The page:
General information 
Course unit name: Mathematical Models and Dynamical Systems
Course unit code: 360153
Academic year: 20182019
Coordinator: Ernest Fontich Julia
Department: Department of Mathematics and Computer Science
Credits: 6
Single program: S
Estimated learning time 
Total number of hours 150 
Facetoface learning activities 
60 
 Lecture 
30 

 Problemsolving class 
15 

 Laboratory session 
15 
Supervised project 
30 
Independent learning 
60 
Competences to be gained during study 
 
Basic knowledge and understanding of mathematics. 
 
Ability to use physical and electronic bibliographical resources. 
 
Understanding of and capacity to apply the language of mathematics. 
 
Understanding of the applications of mathematics in other branches of science and technology. 
 
Capacity to assimilate new mathematical concepts through the prior understanding of other concepts. 
 
Capacity to construct mathematical models of simple, reallife situations. 
 
Capacity to select and apply the most suitable mathematical process for each problem encountered. 
 
Ability to identify flaws in scientific reasoning. 
Learning objectives 
Referring to knowledge — Understand and interpret various mathematical models from different scientific fields (biology, physics, economics, etc.).
— Understand some of the key results of dynamic systems theory.
Referring to abilities, skills — Solve difference equations and elementary differential equations.
— Qualitatively analyse the dynamics of lowdimensional discrete and continuous systems.
— Apply dynamic systems tools in the analysis of mathematical models. 
Teaching blocks 
1. Discrete dynamical systems
1.1. Discrete evolutionary processes: application iteration
1.2. Linear difference equations
1.3. Onedimensional applications: qualitative analysis, phase portraits and bifurcation
1.4. Discrete linear systems: resolution, qualitative analysis and classification
1.5. Introduction to qualitative theory: stationary solution and stability
1.6. Applications
2. Fractals and complex dynamics
2.1. Iterated function systems
2.2. Fractal dimension
2.3. Fractals and dynamic systems
2.4. Julia and Mandelbrot sets
3. Continuous dynamic systems
3.1. Continuous evolution process: ordinary differential equations
3.2. Standard methods of solving ordinary differential equations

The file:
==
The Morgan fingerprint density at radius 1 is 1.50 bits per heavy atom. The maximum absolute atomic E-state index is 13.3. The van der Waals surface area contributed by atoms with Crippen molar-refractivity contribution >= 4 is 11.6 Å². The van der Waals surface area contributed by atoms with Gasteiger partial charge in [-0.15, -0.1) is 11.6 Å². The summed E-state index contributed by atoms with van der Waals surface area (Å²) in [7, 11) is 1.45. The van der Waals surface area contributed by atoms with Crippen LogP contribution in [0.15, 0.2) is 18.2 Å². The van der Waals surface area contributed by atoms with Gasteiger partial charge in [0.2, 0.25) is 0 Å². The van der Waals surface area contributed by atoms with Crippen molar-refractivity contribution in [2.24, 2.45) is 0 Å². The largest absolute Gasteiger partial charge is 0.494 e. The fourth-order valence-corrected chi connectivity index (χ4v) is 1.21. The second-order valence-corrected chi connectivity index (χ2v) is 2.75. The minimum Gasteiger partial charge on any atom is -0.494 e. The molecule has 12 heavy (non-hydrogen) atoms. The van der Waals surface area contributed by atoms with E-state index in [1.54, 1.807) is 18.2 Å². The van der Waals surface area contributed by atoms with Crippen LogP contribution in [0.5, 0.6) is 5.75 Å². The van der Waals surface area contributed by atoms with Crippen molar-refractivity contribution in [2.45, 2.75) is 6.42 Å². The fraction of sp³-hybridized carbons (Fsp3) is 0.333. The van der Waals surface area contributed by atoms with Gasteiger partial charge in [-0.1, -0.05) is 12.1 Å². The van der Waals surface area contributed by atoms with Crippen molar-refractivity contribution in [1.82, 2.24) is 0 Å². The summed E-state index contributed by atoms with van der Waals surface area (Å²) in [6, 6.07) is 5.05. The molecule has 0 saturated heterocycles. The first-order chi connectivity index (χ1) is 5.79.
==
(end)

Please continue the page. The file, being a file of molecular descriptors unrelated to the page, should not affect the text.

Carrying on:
3.3. Onedimensional systems: qualitative analysis, phase portraits and bifurcation
3.4. Linear differential equation: resolution, qualitative analysis and classification
3.5. Introduction to qualitative theory: stationary solution and stability
3.6. Applications
Teaching methods and general organization 
The weekly timetable consists of three hours of theorypractical classes and one hour of laboratory exercises and practical work. The theorypractical classes are devoted to presenting the subject matter, which will be illustrated through examples and practical applications. Laboratory classes are dedicated to problemsolving exercises, and the occasional use of computer tools to further understanding of the concepts introduced in the theorypractical classes. 
Official assessment of learning outcomes 
Continuous assessment is based on a midsemester examination (P1) and a final examination, of two parts, at the end of the semester, from which two scores are generated (F1 and F2) corresponding to each of the parts, respectively. There is the possibility of sitting the first part of the final examination to increase the grade. A minimum grade of 3 out of 10 is required in each section in order to pass the subject. Also, part of the grade corresponds to an evaluation of the problemsolving work done in the laboratory (L) during the course. The teacher will specify the value of this component at the beginning of the course.
Examinationbased assessment Single assessment consists of a final examination (F). This option must be requested of the Secretary’s Office at the Faculty before the date set by the Board of Studies.

Reading and study resources 
Consulteu la disponibilitat a CERCABIB
Book
Student solutions manual : elementary differential equations and boundary value problems